Daly and Newton via Getty Images
Image Source via Getty Images
Ever missed out on a deal so crazy-good that you couldn't stop thinking about it for days? If you're like the rest of us, then your answer is probably yes. Missing good deals is standard because good deals tend to happen all the time, while we are always somehow at the wrong place, at the wrong time. Luckily, there's a fixer for that and it's called taking control.
When it comes to Canadian bookworms, Calgarians are leading the pack. Online bookstore and retailer Amazon.ca revealed its second-annual list of the most well-read cities in Canada, and Calgary has ju...
LIONEL BONAVENTURE via Getty Images
NEW YORK, N.Y. - If you're hoping to pre-order books by J.K. Rowling, Michael Connelly and other Hachette Book Group authors, you'll have to go somewhere besides Amazon.com.An ongoing standoff between...
Amazon made more than a million new products available on its Canadian website on Tuesday as it moves even further away from its roots as an online bookseller. The Seattle-based retailer said it h...
FRAMINGHAM, Mass. - Staples will close up to 225 stores in the U.S. and Canada by the end of next year as it seeks to trim about $500 million in costs annually by 2015.The nation's largest office-supp...
When last year's Consumer Electronics Show (CES) rolled into Las Vegas, many were surprised and intrigued by Amazon's presence. They didn't have a typical booth on the trade show floor. Instead, they set up a Kindle vending machine inside the Las Vegas airport (near the ATM and soda pop).
There was a twisty stick in the middle of my lane. It was after sunset and I couldn't see well, but as I passed the stick I realised it was alive! Tom was riding behind me, and the stick, not happy with my passing so close, reared up and went for Tom's leg.
Twitter / MelissaBachman
The newly announced Amazon PrimeAir drone concept is essentially a mini-flying airplane that will deliver small purchases to your door in about half an hour. The commercialization of drones continues a micro-trend that is changing how we live and interact with the world around us for the better.
Her name's Melissa Bachman. She kills wild animals on American TV for a living. Sometimes with a rifle, sometimes with bow and arrow. Then she killed a full-maned male lion, and posted a picture of herself, cradling her rifle, laughing triumphantly, while the once-magnificent lion sprawled dead at her feet. And all hell broke loose.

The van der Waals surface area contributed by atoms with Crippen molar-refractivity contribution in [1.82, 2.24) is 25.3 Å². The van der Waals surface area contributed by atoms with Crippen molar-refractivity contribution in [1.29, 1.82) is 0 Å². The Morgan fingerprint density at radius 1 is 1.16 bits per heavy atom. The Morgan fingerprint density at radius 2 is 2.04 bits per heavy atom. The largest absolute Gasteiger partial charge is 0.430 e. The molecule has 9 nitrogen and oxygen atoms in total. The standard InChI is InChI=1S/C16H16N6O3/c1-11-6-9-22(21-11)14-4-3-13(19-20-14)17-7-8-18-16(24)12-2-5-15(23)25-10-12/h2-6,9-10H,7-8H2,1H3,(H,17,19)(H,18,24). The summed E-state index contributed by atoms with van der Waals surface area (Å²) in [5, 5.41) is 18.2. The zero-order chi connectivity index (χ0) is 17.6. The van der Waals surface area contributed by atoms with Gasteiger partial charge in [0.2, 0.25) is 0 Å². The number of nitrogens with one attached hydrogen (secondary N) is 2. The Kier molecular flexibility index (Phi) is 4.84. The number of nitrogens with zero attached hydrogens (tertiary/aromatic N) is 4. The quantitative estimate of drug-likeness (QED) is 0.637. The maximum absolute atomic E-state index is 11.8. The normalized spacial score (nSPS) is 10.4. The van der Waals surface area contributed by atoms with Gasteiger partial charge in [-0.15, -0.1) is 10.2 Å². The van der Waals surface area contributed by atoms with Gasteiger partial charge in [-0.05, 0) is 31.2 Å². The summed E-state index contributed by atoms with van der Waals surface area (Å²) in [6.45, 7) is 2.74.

Two of the country’s largest supermarket chains reported disappointing earnings Wednesday as evidence mounted that increased competition for Canadian consumers is beginning to take a bite out of profi...
Startups often have to deal with one or all of three big issues: lack of capital, brand recognition and product penetration. While these are real threats and pose the biggest risk to success, startups often have advantages that cannot be found in large, established companies. Educating talent on these benefits helps them make an informed decision between the bright lights of the behemoth and the siren's call of the startup. So, what exactly are these benefits?
Watch out Canadian grocers, Amazon is stalking your turf. The U.S.-based retail giant on Thursday announced the launch of an online grocery store for Canadian shoppers, promising “more than 15,000 dry...
The story and process behind a product is every bit as important as the product itself. The intangibility of what went into what you're buying gives it life, identity and value. Something purchased from Amazon isn't just "less expensive," but carries the entrepreneurial history of Jeff Bezos, the marvel of the company's state-of-the-art robotic selection and distribution system, and so on.
While the outcome is fairly obvious, the question is why did Bezos pay $250 million (he paid $500 million but $250 was its real estate) for the Washington Post? Why didn't he just start offering content deals to publishers and journalists then sell it on Amazon as he does now with movies?
Turns out Canada's biggest bookworms reside in the West. According to a new survey from Amazon.ca, the most well-read cities in our country are in British Columbia and Alberta. After compiling a li...
Before you start lighting up those pitchforks and come after us marketers with a mix of mass hysteria and moral panic, take a look at your own online behavior and ask yourself, which scenario you prefer? Go to Amazon and start shopping (presuming you have been there before), and ask yourself, "what is the experience like?"